In 1854, Hector Berlioz confided in his memoirs that, “For three years, I have been tormented by the idea of a vast opera for which I would like to write both words and music.” Held back by the failures of Benvenuto Cellini and La Damnation de Faust, the composer was to wait another two years before throwing himself into Les Troyens, an enterprise based on Virgil’s Aeneid: an ancient text that, galvanised by the master’s brilliant orchestral modernity, breathed new life into an operatic world still dominated by Verdi. In 1990, when the curtain rose for the first time at the Opéra Bastille, it revealed the Trojan plains. Thirty years later, a new production directed by Dmitri Tcherniakov marks the anniversary of the opera house, revealing the work in all its immensity.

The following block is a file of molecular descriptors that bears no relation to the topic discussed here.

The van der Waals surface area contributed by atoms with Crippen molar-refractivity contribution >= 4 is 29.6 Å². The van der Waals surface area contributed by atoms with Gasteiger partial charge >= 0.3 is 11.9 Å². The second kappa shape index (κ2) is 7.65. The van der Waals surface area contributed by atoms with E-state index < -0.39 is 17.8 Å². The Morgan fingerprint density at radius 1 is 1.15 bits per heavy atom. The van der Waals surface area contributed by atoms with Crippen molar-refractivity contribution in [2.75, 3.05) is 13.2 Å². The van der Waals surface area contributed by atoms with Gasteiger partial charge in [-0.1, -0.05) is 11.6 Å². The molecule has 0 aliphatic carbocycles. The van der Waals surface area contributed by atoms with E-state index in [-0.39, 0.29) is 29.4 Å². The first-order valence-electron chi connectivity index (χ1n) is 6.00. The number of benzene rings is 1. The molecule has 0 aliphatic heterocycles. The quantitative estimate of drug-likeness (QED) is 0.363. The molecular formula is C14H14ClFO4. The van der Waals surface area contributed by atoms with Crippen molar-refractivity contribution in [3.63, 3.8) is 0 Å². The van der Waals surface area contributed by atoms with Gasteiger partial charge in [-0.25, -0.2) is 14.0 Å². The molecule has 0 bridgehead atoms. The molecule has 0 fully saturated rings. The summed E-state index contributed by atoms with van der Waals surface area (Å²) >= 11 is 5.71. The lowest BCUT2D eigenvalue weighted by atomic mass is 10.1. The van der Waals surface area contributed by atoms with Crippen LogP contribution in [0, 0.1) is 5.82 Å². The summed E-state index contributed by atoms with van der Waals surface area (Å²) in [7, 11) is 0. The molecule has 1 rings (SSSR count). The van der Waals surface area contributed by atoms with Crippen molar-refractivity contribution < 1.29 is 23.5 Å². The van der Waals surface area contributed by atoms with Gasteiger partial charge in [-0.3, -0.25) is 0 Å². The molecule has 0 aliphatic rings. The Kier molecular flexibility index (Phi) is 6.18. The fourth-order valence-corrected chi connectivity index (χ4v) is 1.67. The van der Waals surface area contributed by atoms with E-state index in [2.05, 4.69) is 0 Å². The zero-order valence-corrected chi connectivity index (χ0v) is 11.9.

With the support of the Cercle Berlioz
Sponsor of the Paris Opera initiatives for young people and of the avant-premières